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Brooklyn History Neighborhoods Podcasts

The Story of Flatbush: Brooklyn Old and New

Over 350 years ago today’s Brooklyn neighborhood of Flatbush was an old Dutch village, the dirt path that would one day become Flatbush Avenue lined with wheat fields and farms. Contrast that with today’s Flatbush, a bustling urban destination diverse in both housing styles and commercial retail shops. It’s also an anchor of Brooklyn’s Caribbean… Read More

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Bowery Boys Movie Club Brooklyn History

Do The Right Thing: Spike Lee’s Brooklyn movie classic gets better with age

We’re sliding into summer AT LAST — ready for great music, hot dancing and breaking into fire hydrants — and so we’ve just released an epic summertime episode of Bowery Boys Movie Club to the general Bowery Boys podcast audience, exploring the 1989 Spike Lee masterpiece Do The Right Thing. And sticking to the theme of summertime New… Read More

Categories
Podcasts Politics and Protest

Listening to the Silent Parade of 1917: The Forgotten Civil Rights March

Listen to our podcast on the history of the Silent Parade of 1917 here: “To the beat of muffled drums 8,000 negro men, women and children marched down Fifth Avenue yesterday in a parade of ‘silent protest against acts of discrimination and oppression’ inflicted upon them in this country, and in other parts of the… Read More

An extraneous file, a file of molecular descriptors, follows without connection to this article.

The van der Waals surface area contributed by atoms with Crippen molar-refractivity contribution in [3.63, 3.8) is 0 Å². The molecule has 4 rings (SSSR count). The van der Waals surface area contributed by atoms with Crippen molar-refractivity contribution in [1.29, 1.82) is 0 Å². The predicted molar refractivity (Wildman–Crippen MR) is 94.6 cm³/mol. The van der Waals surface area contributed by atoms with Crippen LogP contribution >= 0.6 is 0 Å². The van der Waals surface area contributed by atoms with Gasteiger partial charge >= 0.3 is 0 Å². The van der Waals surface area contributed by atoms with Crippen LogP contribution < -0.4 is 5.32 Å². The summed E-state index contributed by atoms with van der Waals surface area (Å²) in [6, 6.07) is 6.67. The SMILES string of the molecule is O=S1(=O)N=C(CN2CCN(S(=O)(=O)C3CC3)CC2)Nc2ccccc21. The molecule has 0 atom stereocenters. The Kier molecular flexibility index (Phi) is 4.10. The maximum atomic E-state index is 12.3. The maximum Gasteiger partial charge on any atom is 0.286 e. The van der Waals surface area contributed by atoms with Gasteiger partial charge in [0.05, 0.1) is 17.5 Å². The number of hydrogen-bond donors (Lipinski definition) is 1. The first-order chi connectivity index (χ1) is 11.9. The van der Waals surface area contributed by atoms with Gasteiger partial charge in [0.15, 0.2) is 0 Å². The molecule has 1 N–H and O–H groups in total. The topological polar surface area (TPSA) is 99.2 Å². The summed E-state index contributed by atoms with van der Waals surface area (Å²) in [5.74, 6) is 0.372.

Categories
Black History Podcasts

Seneca Village and Other Stories of New York’s Forgotten Black Communities

PODCAST The history of African-American settlements and neighborhoods which once existed in New York City Today we sometimes define New York City’s African-American identity by the places where thriving black culture developed – Harlem, of course, and also Crown Heights and Bedford-Stuyvesant, neighborhoods that developed for groups of black residents in the 20th century. But… Read More

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New York Islands Podcasts

The history of Hart Island, a place of strangeness and sorrow

Few people are allowed to go onto Hart Island, the quiet, narrow island in the Long Island Sound, a lonely place in sight of the bustling community of City Island. For over 150 years, Hart Island has been New York’s potter’s field, the burial site for over one million people — unclaimed bodies, stillborn babies,… Read More

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Bowery Boys Bookshelf

‘Separate’: The origins of a catastrophic and disgraceful Supreme Court decision

The 1896 landmark Supreme Court decision Plessy v. Ferguson embedded and legitimized the practice of “separate but equal” into American life in the 20th century. The decision built racism into the fiber of everyday activities — schooling, housing, medical care, public transportation — and elevated personal prejudices into the realm of legality. It raised white and… Read More

Categories
Podcasts Politics and Protest

New York City and the Underground Railroad: Escaping to freedom through a hostile city

PODCAST For thousands of people escaping the bonds of slavery in the South, the journey to freedom wound its way through New York City via the Underground Railroad. The Underground Railroad was a loose, clandestine network of homes, businesses and churches, operated by freed black people and white abolitionists who put it upon themselves —… Read More

Categories
The First